BASSE-BODEUX, Belgium — Born in 1940, as Belgium was occupied by Nazi Germany, Emile Lacroix grew up hearing stories about the feats of American G.I.s who liberated his village.
He never forgot that.
For most of the last four decades, Lacroix has made it his life’s work to keep alive the memory of what American soldiers did for his countrymen in World War II, especially those of the 82nd Airborne Division.
His efforts, well known by American veterans whom he’s met and befriended over the years, were recognized Saturday as he received the Department of Defense Medal for Distinguished Public Service, the highest award the secretary of defense can present to a private citizen, politician, non-career federal employee or foreign national.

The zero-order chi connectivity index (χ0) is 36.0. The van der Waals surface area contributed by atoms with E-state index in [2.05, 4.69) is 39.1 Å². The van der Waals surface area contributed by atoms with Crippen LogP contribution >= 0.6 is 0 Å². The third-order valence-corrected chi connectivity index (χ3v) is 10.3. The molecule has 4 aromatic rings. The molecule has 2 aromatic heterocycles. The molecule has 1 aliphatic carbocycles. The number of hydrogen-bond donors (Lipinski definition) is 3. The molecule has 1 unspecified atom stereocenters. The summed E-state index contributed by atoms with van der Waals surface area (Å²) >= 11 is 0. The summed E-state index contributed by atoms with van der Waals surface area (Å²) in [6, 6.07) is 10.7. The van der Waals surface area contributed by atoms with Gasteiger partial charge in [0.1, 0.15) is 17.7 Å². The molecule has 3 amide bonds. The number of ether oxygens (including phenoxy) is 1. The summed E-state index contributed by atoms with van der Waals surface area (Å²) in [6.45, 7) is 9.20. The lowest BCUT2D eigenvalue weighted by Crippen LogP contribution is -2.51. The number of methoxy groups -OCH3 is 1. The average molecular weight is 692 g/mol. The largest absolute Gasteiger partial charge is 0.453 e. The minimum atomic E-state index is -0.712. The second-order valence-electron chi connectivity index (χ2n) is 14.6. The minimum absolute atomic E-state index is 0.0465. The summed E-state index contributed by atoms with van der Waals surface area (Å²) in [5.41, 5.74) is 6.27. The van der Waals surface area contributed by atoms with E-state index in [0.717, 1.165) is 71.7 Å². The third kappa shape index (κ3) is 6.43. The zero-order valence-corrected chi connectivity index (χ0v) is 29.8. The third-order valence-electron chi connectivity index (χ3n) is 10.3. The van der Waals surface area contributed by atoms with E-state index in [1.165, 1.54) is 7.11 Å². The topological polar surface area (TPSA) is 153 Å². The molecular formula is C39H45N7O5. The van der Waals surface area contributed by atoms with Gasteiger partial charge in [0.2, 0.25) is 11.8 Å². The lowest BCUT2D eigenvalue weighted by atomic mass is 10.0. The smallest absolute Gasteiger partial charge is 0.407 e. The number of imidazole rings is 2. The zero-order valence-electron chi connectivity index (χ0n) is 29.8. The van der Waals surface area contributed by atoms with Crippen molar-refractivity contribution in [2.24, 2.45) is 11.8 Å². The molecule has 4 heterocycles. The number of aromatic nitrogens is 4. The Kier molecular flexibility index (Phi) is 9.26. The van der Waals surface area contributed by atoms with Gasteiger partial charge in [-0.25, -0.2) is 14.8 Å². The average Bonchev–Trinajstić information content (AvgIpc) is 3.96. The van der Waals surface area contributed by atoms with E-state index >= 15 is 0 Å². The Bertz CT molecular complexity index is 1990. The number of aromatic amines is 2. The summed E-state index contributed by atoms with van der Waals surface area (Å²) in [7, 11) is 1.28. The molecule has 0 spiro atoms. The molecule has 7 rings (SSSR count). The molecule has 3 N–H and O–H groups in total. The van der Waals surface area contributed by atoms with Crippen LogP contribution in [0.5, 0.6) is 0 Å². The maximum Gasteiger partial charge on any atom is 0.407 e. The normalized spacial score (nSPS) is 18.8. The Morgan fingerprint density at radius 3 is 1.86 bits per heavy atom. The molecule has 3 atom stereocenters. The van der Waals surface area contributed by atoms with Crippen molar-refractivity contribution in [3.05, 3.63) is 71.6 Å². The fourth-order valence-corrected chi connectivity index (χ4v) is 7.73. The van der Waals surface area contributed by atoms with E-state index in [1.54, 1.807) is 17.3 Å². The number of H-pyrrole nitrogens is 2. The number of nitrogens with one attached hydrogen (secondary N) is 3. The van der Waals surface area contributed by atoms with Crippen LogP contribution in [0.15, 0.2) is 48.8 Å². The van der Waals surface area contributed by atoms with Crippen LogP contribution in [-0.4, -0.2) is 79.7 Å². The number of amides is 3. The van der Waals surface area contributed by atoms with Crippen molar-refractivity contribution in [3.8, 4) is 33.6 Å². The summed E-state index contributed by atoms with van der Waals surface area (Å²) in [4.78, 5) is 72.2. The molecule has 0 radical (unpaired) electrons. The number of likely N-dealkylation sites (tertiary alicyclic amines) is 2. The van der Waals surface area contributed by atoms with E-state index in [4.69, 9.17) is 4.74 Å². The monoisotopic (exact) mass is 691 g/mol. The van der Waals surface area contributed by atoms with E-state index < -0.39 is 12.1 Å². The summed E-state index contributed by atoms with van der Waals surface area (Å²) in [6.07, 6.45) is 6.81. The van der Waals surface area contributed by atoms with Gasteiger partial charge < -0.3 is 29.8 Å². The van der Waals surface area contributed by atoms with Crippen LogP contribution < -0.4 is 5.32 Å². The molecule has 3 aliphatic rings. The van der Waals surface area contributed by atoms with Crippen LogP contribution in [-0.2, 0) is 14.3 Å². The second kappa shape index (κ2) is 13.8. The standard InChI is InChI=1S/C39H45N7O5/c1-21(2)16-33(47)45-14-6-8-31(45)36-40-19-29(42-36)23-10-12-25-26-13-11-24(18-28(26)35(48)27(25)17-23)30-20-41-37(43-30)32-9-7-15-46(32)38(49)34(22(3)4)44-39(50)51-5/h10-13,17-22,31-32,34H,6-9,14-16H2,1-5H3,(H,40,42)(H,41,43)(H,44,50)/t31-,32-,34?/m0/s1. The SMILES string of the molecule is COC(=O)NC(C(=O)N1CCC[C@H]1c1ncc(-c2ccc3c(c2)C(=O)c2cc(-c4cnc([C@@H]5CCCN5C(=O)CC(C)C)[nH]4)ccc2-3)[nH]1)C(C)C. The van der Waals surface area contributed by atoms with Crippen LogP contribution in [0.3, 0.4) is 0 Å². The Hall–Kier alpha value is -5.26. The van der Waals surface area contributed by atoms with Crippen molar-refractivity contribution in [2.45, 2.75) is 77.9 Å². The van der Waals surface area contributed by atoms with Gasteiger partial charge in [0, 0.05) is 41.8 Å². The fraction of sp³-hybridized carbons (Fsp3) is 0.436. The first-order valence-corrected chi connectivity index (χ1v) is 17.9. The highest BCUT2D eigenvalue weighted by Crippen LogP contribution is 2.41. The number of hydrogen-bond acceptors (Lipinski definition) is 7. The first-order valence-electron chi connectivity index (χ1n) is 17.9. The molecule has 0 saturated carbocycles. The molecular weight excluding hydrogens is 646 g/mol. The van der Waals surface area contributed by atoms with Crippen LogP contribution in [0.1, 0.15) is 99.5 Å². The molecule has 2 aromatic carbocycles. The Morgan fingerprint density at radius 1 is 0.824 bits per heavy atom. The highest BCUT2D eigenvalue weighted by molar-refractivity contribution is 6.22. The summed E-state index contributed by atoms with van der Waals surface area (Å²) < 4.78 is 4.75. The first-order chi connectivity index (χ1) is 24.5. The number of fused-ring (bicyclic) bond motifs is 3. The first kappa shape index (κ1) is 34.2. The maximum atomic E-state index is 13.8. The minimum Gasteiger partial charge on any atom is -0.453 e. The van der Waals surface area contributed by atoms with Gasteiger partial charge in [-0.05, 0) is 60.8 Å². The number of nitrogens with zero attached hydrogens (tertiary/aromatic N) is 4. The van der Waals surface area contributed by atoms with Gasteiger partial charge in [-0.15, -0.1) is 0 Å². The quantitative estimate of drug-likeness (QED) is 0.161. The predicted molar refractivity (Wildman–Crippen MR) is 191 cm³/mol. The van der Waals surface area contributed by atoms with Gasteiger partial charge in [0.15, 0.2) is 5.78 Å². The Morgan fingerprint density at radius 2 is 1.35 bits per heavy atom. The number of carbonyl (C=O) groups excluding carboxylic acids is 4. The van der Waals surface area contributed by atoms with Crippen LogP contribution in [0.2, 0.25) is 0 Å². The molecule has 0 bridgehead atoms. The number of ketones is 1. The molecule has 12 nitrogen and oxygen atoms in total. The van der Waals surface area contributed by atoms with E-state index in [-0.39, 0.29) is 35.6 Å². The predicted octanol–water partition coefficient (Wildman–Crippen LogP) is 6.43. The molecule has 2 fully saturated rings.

The award was sponsored by the 82nd, but was initiated by Larry Mallet and Christopher Schaede, Air Force retirees, who a few years ago took part in a walk organized by Lacroix.
The 31st edition of that walk took place Saturday – a 13.5-mile trek in the footsteps of two 82nd Airborne units during the Battle of the Bulge.
“The detail that he goes into to make this so realistic for families of World War II veterans like myself” is astounding, Mallet said at a banquet after the walk and medal ceremony. “What he’s doing here, it motivated me to see this award all the way through.”
Lacroix, a petite man with gray hair, said he never imagined that he’d be recognized in such a way for his efforts, and considers the work he does to make sure World War II veterans aren’t forgotten a privilege.
“We were occupied, and they came to liberate us,” Lacroix said. “It’s something, I spend my life to thank them. Because when somebody asks me, ‘Why do you do this?’ I say, ‘Because I like liberty.’ This word is enough to say everything.”